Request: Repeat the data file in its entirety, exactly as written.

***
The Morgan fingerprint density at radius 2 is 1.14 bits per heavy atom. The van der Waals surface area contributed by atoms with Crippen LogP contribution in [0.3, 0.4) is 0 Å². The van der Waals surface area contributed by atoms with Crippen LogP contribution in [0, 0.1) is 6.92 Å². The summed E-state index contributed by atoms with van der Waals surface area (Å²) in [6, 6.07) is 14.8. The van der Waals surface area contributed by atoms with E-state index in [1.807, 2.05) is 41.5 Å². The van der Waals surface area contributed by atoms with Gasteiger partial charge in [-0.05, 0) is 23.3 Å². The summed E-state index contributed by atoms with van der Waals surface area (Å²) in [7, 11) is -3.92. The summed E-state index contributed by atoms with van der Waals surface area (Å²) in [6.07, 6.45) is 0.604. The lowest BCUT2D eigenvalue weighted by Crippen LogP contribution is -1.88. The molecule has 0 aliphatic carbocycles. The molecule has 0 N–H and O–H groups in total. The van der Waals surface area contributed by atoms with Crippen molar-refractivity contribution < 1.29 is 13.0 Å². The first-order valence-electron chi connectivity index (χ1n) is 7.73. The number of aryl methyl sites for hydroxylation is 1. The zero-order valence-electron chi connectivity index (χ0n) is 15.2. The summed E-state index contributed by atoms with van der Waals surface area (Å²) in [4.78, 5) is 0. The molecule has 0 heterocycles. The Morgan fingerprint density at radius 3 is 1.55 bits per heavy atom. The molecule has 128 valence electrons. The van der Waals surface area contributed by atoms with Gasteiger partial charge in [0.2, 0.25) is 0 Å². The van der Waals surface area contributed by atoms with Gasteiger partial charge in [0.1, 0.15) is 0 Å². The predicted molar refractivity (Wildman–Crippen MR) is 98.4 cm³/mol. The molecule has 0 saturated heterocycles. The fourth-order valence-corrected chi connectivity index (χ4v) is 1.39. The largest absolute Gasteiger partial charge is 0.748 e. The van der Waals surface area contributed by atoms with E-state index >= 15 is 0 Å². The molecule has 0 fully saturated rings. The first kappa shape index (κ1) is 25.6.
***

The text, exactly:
The Morgan fingerprint density at radius 2 is 1.14 bits per heavy atom. The van der Waals surface area contributed by atoms with Crippen LogP contribution in [0.3, 0.4) is 0 Å². The van der Waals surface area contributed by atoms with Crippen LogP contribution in [0, 0.1) is 6.92 Å². The summed E-state index contributed by atoms with van der Waals surface area (Å²) in [6, 6.07) is 14.8. The van der Waals surface area contributed by atoms with E-state index in [1.807, 2.05) is 41.5 Å². The van der Waals surface area contributed by atoms with Gasteiger partial charge in [-0.05, 0) is 23.3 Å². The summed E-state index contributed by atoms with van der Waals surface area (Å²) in [7, 11) is -3.92. The summed E-state index contributed by atoms with van der Waals surface area (Å²) in [6.07, 6.45) is 0.604. The lowest BCUT2D eigenvalue weighted by Crippen LogP contribution is -1.88. The molecule has 0 aliphatic carbocycles. The molecule has 0 N–H and O–H groups in total. The van der Waals surface area contributed by atoms with Crippen molar-refractivity contribution < 1.29 is 13.0 Å². The first-order valence-electron chi connectivity index (χ1n) is 7.73. The number of aryl methyl sites for hydroxylation is 1. The zero-order valence-electron chi connectivity index (χ0n) is 15.2. The summed E-state index contributed by atoms with van der Waals surface area (Å²) in [4.78, 5) is 0. The molecule has 0 heterocycles. The Morgan fingerprint density at radius 3 is 1.55 bits per heavy atom. The molecule has 128 valence electrons. The van der Waals surface area contributed by atoms with Gasteiger partial charge in [0.2, 0.25) is 0 Å². The van der Waals surface area contributed by atoms with Gasteiger partial charge in [0.1, 0.15) is 0 Å². The predicted molar refractivity (Wildman–Crippen MR) is 98.4 cm³/mol. The molecule has 0 saturated heterocycles. The fourth-order valence-corrected chi connectivity index (χ4v) is 1.39. The largest absolute Gasteiger partial charge is 0.748 e. The van der Waals surface area contributed by atoms with E-state index >= 15 is 0 Å². The molecule has 0 fully saturated rings. The first kappa shape index (κ1) is 25.6.